Sunday, February 11, 2007

Here we go again!

I think I'm beginning to sound like a broken record, but it's becoming so easy for me to find stories about the ethical issues in the news industry. Most recently, I came across an article from FreelanceUK about the BBC and their ethical dilemma in promoting Microsoft Vista. Of course at this point, there isn't "proof" that the BBC was in fact talking the product up, but it sounds like investigations will be coming.

"John Beyer, director at Mediawatch UK, has called on the corporation’s trust to investigate.'This is something that the trustees really have to be transparent about. It did occur to me that the BBC in its coverage of the launch of Vista seemed to be promoting it.'”

So what! Big deal? It is a big deal! I've said it before and I'll say it again. Journalism and the media have a direct responsibility to the public--to deliver unbiased views and news one needs to know. It seems to be the same old story again and again. The big companies make deals with one another to make more money. It's just wrong.

The BBC argued that the launch of Microsoft Vista was news.
"As a result of the technology’s dominance, he argued it would be ‘bizarre’ not to have covered the launch of the latest OS, and the BBC has highlighted the product’s perceived flaws."

Yeah...right. Anyone smell bologna? (I really thought of a more profane word instead of bologna, but thought the use of such terms would be inappropriate.)

Using my love for utilitarianism, the greatest good for the greatest amount of people would be for the journalists to report on important occurrences in the recent past. After all, is not that the responsibility of journalists? I don't think anybody cares to see the commercials during the news.

Saturday, February 10, 2007

"Man Down"--Our right to know

In a recent PoynterOnline column, Bob Steele gave his opinion about the recent scrutiny The New York Times has experienced. New York Times reporter Damien Cave recently wrote a story, "Man Down," about a soldier in Iraq who was killed in action. The story ran with a picture of the wounded soldier being carried out of a building.

So why is this such a big deal? Many believe that Cave violated the law about pictures and stories about soldiers dying in Iraq. Although viewing and reading about such deaths may be bad for the country's morale, I think it's something that is our right to see. If the public doesn't see the deaths, in my opinion, it is as if they don't occur.
"[The story] took us to the heart of a military conflict that, no matter what your politics or your views on the war in Iraq, should be of great concern to everyone."

I suppose I'm becoming a bit of a utilitarian. The greatest amount of good for the greatest amount of people just seems to be the best option to me, and in this case, the media is doing exactly as it should--showing the public what they have a right to see.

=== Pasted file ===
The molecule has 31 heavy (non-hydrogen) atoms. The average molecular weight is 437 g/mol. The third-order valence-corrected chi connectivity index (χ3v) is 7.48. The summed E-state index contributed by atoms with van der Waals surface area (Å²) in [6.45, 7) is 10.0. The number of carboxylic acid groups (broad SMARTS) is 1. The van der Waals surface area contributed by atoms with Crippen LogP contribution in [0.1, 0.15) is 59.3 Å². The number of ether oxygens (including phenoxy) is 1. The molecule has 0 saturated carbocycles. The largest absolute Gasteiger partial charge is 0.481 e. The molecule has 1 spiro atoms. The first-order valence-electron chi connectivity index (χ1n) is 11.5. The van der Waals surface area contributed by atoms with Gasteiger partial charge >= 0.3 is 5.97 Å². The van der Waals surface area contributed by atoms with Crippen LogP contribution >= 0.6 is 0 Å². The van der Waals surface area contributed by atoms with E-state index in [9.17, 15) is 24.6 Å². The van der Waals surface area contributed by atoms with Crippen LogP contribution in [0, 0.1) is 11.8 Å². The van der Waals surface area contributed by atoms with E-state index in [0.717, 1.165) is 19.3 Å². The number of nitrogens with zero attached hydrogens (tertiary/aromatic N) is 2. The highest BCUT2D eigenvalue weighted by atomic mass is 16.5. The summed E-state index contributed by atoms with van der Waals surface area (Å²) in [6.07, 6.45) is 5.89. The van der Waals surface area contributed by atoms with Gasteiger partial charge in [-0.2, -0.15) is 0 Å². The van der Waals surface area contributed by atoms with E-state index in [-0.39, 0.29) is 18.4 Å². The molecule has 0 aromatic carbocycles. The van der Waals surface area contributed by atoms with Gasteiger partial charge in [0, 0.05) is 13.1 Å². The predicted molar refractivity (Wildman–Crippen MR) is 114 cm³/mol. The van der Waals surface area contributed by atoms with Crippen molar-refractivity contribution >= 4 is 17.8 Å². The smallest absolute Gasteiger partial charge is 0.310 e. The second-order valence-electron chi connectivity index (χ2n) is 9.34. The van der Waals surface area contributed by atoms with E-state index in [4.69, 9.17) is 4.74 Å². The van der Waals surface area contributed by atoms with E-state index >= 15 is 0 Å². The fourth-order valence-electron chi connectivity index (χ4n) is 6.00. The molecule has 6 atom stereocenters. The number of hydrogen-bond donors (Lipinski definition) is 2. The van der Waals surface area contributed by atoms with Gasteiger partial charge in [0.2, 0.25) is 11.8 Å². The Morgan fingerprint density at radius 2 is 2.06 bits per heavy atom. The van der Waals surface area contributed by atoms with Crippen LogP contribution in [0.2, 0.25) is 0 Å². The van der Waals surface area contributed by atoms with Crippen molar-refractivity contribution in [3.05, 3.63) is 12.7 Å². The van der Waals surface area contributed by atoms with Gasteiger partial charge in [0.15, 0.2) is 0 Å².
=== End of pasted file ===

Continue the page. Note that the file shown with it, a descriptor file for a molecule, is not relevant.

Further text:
"Especially in a story like this, it's not always possible to avoid doing some harm. The challenge is to minimize the harm, and I believe the Times accomplished that in this case."

I agree 100 percent with Bob Steele. The New York Times was doing its best to serve the public which is their job. In a world where too often things are hidden and sugarcoated, it is nice to finally hear the truth.

Saturday, February 03, 2007

Careful what you say

I recently read a news article about the controversy surrounding "Grey's Anatomy" star, Isaiah Washington. Washington apparently had uttered a word that wasn't something he should have said, and apologized for it, yet the paper had not reported what he had said. How am I supposed to learn from his mistakes if I don't know what he said?

PoynterOnline reporter Aly Colon took on this issue of whether or not one should report offensive speech. She sites three elements in which one should consider before printing or reporting the offensive speech: your journalistic purpose, your audience and the clarity that comes from using the word.

I took from this argument that one must do what would result in the greatest good for the greatest amount of people, or the idea of utilitarianism.
"The word seems pretty central to any discussion about whether and when to use it. But what about journalists serving more general interest audiences? Words matter."

In this case, I do believe that Washington's use of the word, which happened to be the term "faggot," should have been included in the story. I do believe that summarizing that what Washington was wrong was beneficial, but that there would be purpose, the audience would be correct, and that there would be a great deal of clarity if the word was printed.

I do believe in this case, that the greatest good for the greatest amount of people would be to know what Washington said. This way, the public would know that the use of such terms is unacceptable and that even a star can't get away with such ignorant speech.

Tuesday, January 23, 2007

Sorry, no can do

Browsing through PoynterOnline the other day, I came across a transcript from "On the Media" titled "What's the best story you know but can't write about?" I began to ponder this question before I even read the article, and began raising questions of my own. How many stories out there do the public not know because journalists "can't" write about them?

I won't lie, I've felt the pressure even at a little liberal arts college. I was given a few controversial stories in which I could have made some professors and faculty very angry. I covered the stories, but maybe not as well as I should have because I was afraid of the consequences. Who wants to experience flack for what they write?